Monday, November 21, 2011

The Memories We Hold in Our Skin

I'm lying there, on a table, in a dark room, nothing but my underwear on and a blanket over me. I think So this is what it feels like before an autopsy. 

"You're not claustrophobic, are you?"

"No," I say with my eyes closed.

But before I finish the sentence she is already wrapping a piece of gauze around my head, my hairline to be exact. She begins slathering something cold on my face. It's thick, like meringue, and some of it gets inside my nostril. I may not be claustrophobic but I do like to breathe.There are pieces of vegetable put over my eyes, the dogtags of a beauty parlor, and another hot, damp cloth put underneath my chin. She leaves the room. It's time for me to bake, to set, for my souffle to rise.

I haven't done this in a while, I tell myself, to justify the cost of something in my heart I feel is a waste of money. I will age and most likely not very gracefully. But, I tell myself that it's my skin and I haven't done anything for my skin in years. I neglect my skin, abuse it, forget that it is my largest organ, that it is my threshold, the culmination of layers and layers that keeps me of the living from me of the dying. It's the cloth I keep my bones in, the walls that hold my muscle memories together.

When she comes back in the room and peels off the mask, I can feel my face breathing for what feels like the first time. My face is a landscape of mini geysers erupting, breathing, every pore is awake. My cheeks tingle in the same way on a damp LA night, while walking along the DWP's Griffith Park Light Festival, when the godson I am holding reaches over and kisses me with a wet open mouth,  the way all kids kiss before they learn to pinch their lips and aim.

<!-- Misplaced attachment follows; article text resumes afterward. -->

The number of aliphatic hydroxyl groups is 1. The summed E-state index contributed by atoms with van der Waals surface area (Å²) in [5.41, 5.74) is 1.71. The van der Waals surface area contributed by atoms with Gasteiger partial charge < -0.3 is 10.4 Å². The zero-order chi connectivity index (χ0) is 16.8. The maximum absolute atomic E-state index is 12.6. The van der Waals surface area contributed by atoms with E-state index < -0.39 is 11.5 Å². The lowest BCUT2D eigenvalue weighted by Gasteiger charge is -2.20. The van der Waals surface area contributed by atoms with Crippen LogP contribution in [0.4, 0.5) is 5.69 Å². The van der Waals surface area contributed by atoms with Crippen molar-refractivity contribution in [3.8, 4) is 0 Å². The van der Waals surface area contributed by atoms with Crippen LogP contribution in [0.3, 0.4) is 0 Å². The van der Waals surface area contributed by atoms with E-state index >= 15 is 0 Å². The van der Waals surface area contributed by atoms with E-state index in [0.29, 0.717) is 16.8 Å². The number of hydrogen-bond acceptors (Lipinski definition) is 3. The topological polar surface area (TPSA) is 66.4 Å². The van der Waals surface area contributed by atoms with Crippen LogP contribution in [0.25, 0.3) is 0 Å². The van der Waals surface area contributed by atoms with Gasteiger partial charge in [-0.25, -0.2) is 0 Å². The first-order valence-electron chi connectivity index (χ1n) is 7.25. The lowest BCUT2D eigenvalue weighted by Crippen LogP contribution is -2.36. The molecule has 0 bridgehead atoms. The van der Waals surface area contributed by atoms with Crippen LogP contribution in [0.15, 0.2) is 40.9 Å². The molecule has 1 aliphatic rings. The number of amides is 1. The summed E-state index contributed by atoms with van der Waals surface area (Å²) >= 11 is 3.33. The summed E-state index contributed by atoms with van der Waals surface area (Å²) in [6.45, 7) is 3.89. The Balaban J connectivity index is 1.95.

The tip of my nose feels cold, like a surprise I discover when the steam from a hot coffee shared with a friend while walking down a deserted Broadway warms it, makes it damp, and I think My nose is cold! never realizing it's been out there uncovered in the world leading the way my entire life. Of course it's cold. Probably tired, too.

Or my brows, where I keep my emotions, unfiltered, a sign I wear on my face if I am open or closed for business. She scrubs hard around those places, perhaps because we both acknowledge the fine lines forming, both a sign and promise of stress to come. These areas tingle less, more like circulation rather than breathing. There is blood flowing there, an energy now moving, the same way I feel my stomach turn warm after a hug from Mike that lasts longer than a usual hug, the kind of hug that is a hold, also a promise that he's not going anywhere and he'll be damned if I am either.

"You're all done!" she chirps and then rattles off a list of products that I absolutely need in order to keep my face fresh, to keep my face breathing, to protect my skin from the elements, from the world, from life.

The bill comes and I know I will not buy any of these products. In a few days this glow will fade and I will be kicking myself for spending the money. But maybe it was worth the release, worth the time and money for a space and a ritual that wasn't just about trying to erase some of the footprints of the past years but to remind myself of the memories held sacred in fine lines and hyper-pigmentation. To open those pores, clean them of "the elements," and make space for more. 

4 comments:

daleboca said...

so nice

Lindsey said...

Thank you! The holidays are coming. Getting all reflective :)

Carmen said...

this is beautiful
yes, you kick yourself for spending the money, and yes, it is also worth it to treat yourself

Lindsey said...

Thanks, C! xo